The Original Conquest of 711-716

The Islamic Civilization of medieval Al-Andalus endured in various parts of the Iberian peninsula from a few decades to 700 years. It left its mark primarily in Castile and Andalucia and provided Spain, and to a lesser degree Portugal, with a colorful and illustrious but also violent past that marked the history, language, architecture, art, music, food, place names and society of the country long after the last Muslim had departed.

The Muslims did not constitute anywhere near a majority of the population that numbered approximately 7 million Christians and Jews at the time of the first conquest in 711-716. By the beginning of the tenth century it has been estimated that the Muslim population of Berbers, Arabs and Muladies (Christians who had converted to Islam) was approximately 2.8 million out of a total of more than 7 million. By the beginning of the twelfth century, the number of Muslims had almost doubled but were just a bare majority of the total population of the peninsula. (source: “Judios, Moros y Cristianos; tres pueblos, ritos y costumbres” by Pastora Barahona, editorial Libsa, Madrid; 2004.) There was a hierarchical pecking order in spite of the lip service that all believers were equal.

Arabs stood at the top, Berbers provided the majority of the shock troops and hewers of wood and drawers of water followed by converts and at the very bottom were the infidel Jews and Christians no matter how significant their contribution to the arts and sciences.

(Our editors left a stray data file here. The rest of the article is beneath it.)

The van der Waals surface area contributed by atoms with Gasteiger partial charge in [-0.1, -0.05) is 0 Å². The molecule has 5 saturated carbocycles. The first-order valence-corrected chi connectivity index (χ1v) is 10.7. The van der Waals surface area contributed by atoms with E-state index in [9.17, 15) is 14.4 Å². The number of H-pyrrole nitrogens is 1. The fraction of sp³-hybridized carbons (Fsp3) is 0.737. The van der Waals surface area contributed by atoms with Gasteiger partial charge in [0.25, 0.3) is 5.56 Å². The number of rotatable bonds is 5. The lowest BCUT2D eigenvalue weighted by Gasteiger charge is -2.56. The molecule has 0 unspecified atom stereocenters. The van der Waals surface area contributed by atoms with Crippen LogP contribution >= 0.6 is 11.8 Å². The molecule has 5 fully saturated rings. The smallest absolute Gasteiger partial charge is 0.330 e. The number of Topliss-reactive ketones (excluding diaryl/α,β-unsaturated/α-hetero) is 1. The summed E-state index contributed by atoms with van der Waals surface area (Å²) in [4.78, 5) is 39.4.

The Muslim conquest of Spain was greatly aided by internal divisions among the Christians, especially the land-owning class of Visigoth nobles. The Muslim Conquest of Spain was accomplished in the short space of five years but society did not change abruptly. The newly won territory was given the name Al-Andalus with its capital in Cordoba and became a dependency of the Omayyid Caliphate of Damascus. Just prior to the conquest, much of the original Christian population demonstrated little stake in continued Visigothic rule and, even among the Visigoth ruling class, several clans found it expedient to cooperate with the Muslim rulers in order to preserve their property and privileges.

These Germanic rulers were still considered “foreigners” by many ordinary native Spaniards and their formal conversion to Catholicism from the Arian heresy that rejected the idea that Jesus was co-equal or co-eternal with God the Father (contesting the Catholic doctrine of the Trinity and that Christ was both human and divine). Their “conversion” had only been an initial step designed to appeal to the Catholic majority and integrate the different elements of the population into one society. The harsh anti-Jewish measures adopted by the last Visigothic king were made to appeal to Christians and unite the kingdom in the face of the Muslim invaders who were originally welcomed by the Jews, initially regarding them as liberators.